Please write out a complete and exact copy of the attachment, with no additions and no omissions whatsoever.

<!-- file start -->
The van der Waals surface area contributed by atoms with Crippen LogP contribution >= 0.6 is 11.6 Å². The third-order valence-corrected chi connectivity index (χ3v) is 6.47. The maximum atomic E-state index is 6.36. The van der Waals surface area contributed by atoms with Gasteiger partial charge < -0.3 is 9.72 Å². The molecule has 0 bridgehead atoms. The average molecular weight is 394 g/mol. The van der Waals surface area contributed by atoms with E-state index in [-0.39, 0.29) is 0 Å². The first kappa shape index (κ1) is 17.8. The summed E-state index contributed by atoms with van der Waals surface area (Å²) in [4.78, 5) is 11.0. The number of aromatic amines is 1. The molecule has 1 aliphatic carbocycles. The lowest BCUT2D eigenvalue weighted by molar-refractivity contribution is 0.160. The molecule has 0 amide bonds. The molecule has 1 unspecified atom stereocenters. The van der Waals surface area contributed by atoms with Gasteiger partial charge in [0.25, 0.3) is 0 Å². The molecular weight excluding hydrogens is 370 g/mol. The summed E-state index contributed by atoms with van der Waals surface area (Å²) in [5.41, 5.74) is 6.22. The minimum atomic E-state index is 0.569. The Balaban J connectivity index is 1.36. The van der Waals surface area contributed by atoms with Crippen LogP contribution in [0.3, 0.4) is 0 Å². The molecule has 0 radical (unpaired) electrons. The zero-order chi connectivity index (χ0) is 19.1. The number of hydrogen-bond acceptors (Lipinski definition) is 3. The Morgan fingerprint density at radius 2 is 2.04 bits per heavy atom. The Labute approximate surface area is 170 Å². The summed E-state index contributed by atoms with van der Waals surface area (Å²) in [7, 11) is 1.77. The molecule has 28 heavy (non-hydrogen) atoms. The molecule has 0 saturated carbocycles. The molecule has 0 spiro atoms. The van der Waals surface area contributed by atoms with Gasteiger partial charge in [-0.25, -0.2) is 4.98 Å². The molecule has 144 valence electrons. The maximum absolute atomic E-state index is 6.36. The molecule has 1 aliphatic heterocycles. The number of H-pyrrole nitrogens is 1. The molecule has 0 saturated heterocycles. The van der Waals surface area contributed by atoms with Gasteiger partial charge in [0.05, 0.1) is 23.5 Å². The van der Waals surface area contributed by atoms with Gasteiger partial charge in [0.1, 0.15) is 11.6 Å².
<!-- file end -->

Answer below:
The van der Waals surface area contributed by atoms with Crippen LogP contribution >= 0.6 is 11.6 Å². The third-order valence-corrected chi connectivity index (χ3v) is 6.47. The maximum atomic E-state index is 6.36. The van der Waals surface area contributed by atoms with Gasteiger partial charge < -0.3 is 9.72 Å². The molecule has 0 bridgehead atoms. The average molecular weight is 394 g/mol. The van der Waals surface area contributed by atoms with E-state index in [-0.39, 0.29) is 0 Å². The first kappa shape index (κ1) is 17.8. The summed E-state index contributed by atoms with van der Waals surface area (Å²) in [4.78, 5) is 11.0. The number of aromatic amines is 1. The molecule has 1 aliphatic carbocycles. The lowest BCUT2D eigenvalue weighted by molar-refractivity contribution is 0.160. The molecule has 0 amide bonds. The molecule has 1 unspecified atom stereocenters. The van der Waals surface area contributed by atoms with Gasteiger partial charge in [0.25, 0.3) is 0 Å². The molecular weight excluding hydrogens is 370 g/mol. The summed E-state index contributed by atoms with van der Waals surface area (Å²) in [5.41, 5.74) is 6.22. The minimum atomic E-state index is 0.569. The Balaban J connectivity index is 1.36. The van der Waals surface area contributed by atoms with Crippen LogP contribution in [0.3, 0.4) is 0 Å². The molecule has 0 radical (unpaired) electrons. The zero-order chi connectivity index (χ0) is 19.1. The number of hydrogen-bond acceptors (Lipinski definition) is 3. The Morgan fingerprint density at radius 2 is 2.04 bits per heavy atom. The Labute approximate surface area is 170 Å². The summed E-state index contributed by atoms with van der Waals surface area (Å²) in [7, 11) is 1.77. The molecule has 28 heavy (non-hydrogen) atoms. The molecule has 0 saturated carbocycles. The molecule has 0 spiro atoms. The van der Waals surface area contributed by atoms with Gasteiger partial charge in [-0.25, -0.2) is 4.98 Å². The molecule has 144 valence electrons. The maximum absolute atomic E-state index is 6.36. The molecule has 1 aliphatic heterocycles. The number of H-pyrrole nitrogens is 1. The molecule has 0 saturated heterocycles. The van der Waals surface area contributed by atoms with Gasteiger partial charge in [0.05, 0.1) is 23.5 Å². The van der Waals surface area contributed by atoms with Gasteiger partial charge in [0.1, 0.15) is 11.6 Å².